How to Connect an External Monitor to Your Mac

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Whether it’s for work or personal use, having extra screen real estate opens up a world of possibilities. Regardless of the reasoning, if you connect an external monitor to your Mac computer, you can achieve more and face less limits than single-monitor setups.

In this post, we look at how to connect an external monitor to your Mac and show you how your iPad can be pressed into service. We also discuss what you’ll need before starting.

Before You Start: Find the Proper Dongles or Cables

Of course, you’ll need an external monitor at the bare minimum, thoughn the right cables or dongles will be necessary depending on the age of your Mac. A good HDMI cable is a necessity for Macs dated from around 2012, although some of these models use other connectors.

MacBooks with a built-in DisplayPort require their own compatible dongles and cables to connect to an external monitor.

A Thunderbolt cable will be necessary for any external monitor designed for a MacBook. USB-C connectors will of course need dongles to get everything hooked up.

Monitors compatible with Thunderbolt 3 are also a strong choice, as these cables will charge your laptop alongside when used as an external display. Apple has a handy guide to help you select the proper cable for your computer.

How to Connect an External Monitor to Your Mac

Assuming you have all the right cables, physically adding an external monitor is straightforward: plug it into the right port, and your monitor should mirror whatever is on your MacBook computer.

At this point, you’ll need to arrange the two displays so you can move from one screen to another. To do this, head to your “System Preferences,” either from the Apple logo in the toolbar or through a Spotlight search.

The System Preferences screen.

Next, choose the Displays panel. When the pop-up window appears, click on Arrangement. You should see rectangles representing your monitors. The primary display is shown with a white border at the top. From here, you can implement the following:

  • Mirror your display. This is great if you need more space without the need for multiple windows.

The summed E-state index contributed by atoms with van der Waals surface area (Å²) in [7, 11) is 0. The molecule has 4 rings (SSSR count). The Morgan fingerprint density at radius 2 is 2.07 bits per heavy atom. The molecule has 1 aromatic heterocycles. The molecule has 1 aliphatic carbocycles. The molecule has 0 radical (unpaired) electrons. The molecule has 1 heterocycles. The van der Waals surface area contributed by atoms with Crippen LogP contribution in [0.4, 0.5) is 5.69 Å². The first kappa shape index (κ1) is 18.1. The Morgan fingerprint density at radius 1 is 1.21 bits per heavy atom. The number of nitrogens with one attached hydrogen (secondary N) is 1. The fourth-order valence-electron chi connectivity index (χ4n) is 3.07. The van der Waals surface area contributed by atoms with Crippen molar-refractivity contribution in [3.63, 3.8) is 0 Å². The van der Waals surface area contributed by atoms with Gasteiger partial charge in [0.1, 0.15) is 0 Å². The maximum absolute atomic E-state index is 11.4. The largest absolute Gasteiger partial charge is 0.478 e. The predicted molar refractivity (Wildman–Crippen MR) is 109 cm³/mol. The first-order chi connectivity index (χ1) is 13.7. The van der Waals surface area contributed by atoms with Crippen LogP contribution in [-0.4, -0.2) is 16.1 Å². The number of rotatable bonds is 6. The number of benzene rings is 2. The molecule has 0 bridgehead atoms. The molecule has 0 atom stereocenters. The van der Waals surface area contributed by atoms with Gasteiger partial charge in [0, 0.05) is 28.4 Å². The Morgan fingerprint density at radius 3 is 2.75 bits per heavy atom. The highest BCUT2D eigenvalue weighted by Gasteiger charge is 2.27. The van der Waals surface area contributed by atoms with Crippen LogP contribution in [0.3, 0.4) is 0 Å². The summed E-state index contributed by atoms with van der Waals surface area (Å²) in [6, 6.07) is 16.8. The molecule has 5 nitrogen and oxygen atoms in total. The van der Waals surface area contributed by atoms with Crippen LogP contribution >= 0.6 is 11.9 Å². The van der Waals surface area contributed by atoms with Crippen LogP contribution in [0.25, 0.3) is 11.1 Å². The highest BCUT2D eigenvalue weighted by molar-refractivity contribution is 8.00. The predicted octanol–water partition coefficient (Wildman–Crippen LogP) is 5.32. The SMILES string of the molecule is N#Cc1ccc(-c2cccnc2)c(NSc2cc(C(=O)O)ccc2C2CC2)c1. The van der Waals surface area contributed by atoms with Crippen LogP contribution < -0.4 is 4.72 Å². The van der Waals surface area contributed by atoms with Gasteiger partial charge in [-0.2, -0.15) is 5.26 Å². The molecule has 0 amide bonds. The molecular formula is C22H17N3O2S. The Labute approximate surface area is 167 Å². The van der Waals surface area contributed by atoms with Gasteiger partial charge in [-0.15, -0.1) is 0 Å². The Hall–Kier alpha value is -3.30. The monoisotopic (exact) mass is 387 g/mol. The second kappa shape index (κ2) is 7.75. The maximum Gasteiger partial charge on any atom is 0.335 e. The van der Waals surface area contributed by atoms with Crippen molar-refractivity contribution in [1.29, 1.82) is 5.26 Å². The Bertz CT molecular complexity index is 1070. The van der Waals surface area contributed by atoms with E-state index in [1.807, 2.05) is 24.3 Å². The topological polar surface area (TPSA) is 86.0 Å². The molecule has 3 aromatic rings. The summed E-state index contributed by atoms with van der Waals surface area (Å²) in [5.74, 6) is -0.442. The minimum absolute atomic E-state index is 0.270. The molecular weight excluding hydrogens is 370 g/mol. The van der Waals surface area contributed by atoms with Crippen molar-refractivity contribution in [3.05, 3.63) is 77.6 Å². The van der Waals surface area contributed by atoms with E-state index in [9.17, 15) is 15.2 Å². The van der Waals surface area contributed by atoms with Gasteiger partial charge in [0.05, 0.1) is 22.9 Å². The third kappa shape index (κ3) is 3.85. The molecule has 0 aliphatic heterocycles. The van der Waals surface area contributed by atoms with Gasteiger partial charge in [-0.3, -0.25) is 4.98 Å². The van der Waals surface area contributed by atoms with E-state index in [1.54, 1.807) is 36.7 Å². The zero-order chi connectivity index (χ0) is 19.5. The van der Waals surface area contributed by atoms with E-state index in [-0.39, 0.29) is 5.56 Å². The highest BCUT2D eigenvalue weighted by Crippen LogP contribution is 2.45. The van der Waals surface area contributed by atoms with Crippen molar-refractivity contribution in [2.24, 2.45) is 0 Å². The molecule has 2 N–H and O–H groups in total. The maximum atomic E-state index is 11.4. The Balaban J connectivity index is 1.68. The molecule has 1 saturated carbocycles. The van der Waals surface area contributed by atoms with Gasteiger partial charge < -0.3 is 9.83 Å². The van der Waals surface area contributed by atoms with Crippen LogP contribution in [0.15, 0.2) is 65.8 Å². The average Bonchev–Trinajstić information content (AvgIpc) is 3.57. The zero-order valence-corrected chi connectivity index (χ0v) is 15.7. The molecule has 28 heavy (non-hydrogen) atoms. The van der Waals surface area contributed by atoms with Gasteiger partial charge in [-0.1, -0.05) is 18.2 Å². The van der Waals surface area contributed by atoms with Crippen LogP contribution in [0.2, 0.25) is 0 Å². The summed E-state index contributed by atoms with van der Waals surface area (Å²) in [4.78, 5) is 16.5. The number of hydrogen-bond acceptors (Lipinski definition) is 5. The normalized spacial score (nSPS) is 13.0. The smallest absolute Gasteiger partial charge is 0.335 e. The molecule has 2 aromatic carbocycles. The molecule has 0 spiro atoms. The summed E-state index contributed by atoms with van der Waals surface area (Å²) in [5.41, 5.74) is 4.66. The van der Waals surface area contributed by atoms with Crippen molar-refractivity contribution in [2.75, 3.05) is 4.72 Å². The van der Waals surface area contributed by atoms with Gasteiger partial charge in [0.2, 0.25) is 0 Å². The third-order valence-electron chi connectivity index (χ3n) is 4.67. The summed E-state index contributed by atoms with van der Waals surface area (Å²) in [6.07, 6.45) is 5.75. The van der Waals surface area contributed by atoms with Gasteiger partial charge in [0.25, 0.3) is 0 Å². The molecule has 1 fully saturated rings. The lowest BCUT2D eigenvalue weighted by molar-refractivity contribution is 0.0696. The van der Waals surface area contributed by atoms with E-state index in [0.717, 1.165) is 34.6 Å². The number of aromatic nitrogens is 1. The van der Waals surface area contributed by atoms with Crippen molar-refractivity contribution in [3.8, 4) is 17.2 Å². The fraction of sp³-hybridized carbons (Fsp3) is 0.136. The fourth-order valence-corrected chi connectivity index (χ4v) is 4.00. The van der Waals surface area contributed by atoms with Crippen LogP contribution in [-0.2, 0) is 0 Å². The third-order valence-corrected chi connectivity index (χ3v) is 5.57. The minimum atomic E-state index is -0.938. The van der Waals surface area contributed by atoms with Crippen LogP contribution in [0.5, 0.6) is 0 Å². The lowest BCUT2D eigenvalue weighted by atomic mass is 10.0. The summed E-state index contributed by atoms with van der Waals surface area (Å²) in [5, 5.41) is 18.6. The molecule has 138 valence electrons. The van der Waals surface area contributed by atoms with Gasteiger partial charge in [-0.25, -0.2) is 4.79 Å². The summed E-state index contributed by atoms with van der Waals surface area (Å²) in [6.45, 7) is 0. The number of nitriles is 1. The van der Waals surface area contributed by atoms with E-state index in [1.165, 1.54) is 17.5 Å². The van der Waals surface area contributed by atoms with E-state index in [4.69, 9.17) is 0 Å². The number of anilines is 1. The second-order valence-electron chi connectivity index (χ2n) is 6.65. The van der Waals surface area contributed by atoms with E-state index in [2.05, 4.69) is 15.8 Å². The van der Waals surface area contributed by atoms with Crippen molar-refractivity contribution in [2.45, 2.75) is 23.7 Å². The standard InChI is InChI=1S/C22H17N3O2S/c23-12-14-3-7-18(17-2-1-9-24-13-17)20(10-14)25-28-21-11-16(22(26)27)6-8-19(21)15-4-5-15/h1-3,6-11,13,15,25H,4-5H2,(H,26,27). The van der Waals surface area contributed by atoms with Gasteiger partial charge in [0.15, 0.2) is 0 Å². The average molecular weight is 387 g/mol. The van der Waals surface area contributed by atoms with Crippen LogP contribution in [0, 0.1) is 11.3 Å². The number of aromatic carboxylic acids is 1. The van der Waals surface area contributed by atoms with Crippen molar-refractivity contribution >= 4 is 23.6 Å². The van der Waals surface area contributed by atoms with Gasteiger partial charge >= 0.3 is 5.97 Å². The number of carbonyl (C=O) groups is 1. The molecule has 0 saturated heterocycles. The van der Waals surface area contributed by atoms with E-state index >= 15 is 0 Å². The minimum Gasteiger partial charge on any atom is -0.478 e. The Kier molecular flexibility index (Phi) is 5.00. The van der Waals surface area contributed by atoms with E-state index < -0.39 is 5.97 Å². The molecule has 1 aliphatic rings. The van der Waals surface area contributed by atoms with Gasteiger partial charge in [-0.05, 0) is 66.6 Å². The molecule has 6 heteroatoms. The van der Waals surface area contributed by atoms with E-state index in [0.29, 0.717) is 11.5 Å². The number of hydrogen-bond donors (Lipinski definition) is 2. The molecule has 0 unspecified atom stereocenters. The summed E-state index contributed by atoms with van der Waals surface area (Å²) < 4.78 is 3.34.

• Use separate displays. If you uncheck the option to mirror displays, you can extend your desktop using the second monitor.

For optimal performance, the best positioning is to align the monitors the way they are physically positioned. If you have the external monitor in front of you and the MacBook to the right or left, arrange the displays that way by dragging the rectangles around until they are properly positioned.

The Arrangement panel.

To make your second display the primary one, you can drag it over to the left side of the screen by clicking on the white bar. Note that your primary display will be the one receiving app notifications. The dock will also appear on whatever screen the mouse cursor is currently in.

Using the Sidecar Feature with Your iPad

An iPad might not be considered a traditional monitor, but since macOS Catalina, you’ve been able to use the Sidecar feature. This functionality enables the iPad to act as an additional display for your computer.

To make this work, you’ll need a supported macOS computer. You will also need an iPad running iOS 13 or greater. This includes the iPad Pro, the 6th generation iPad or later, the 5th-generation iPad mini, and the 3rd-generation iPad Air.

Setting up Sidecar is the same for both wireless and wired connections. Using a wired connection is as easy as using either a USB-C or Lightning cable to connect the two.

To enable Sidecar, make sure your iPad is on and near your MacBook. On the MacBook, look for the AirPlay button near the menu bar at the upper-right corner of the display.

The Airplay drop-down menu.

From the drop-down menu here, you should see the iPad you wish to use as an external monitor.

Click on the iPad, and your devices should connect and start working. You can now move windows from your MacBook over to your iPad to use as a secondary display.

In Conclusion

There’s always a reason to eke more screen space out of your setup. For some industries and applications, more space is vital. Connecting an external monitor to your Mac can extend your screen and give your projects room to breathe.

With working from home more common, there’s renewed demand for a second screen. We’ve rounded up a number of portable monitors for you to check out. Are you considering an external monitor, and if so, why? Let us know in the comments section below!

Tom Rankin
Tom Rankin

Tom Rankin is a quality content writer for WordPress, tech, and small businesses. When he's not putting fingers to keyboard, he can be found taking photographs, writing music, playing computer games, and talking in the third-person.

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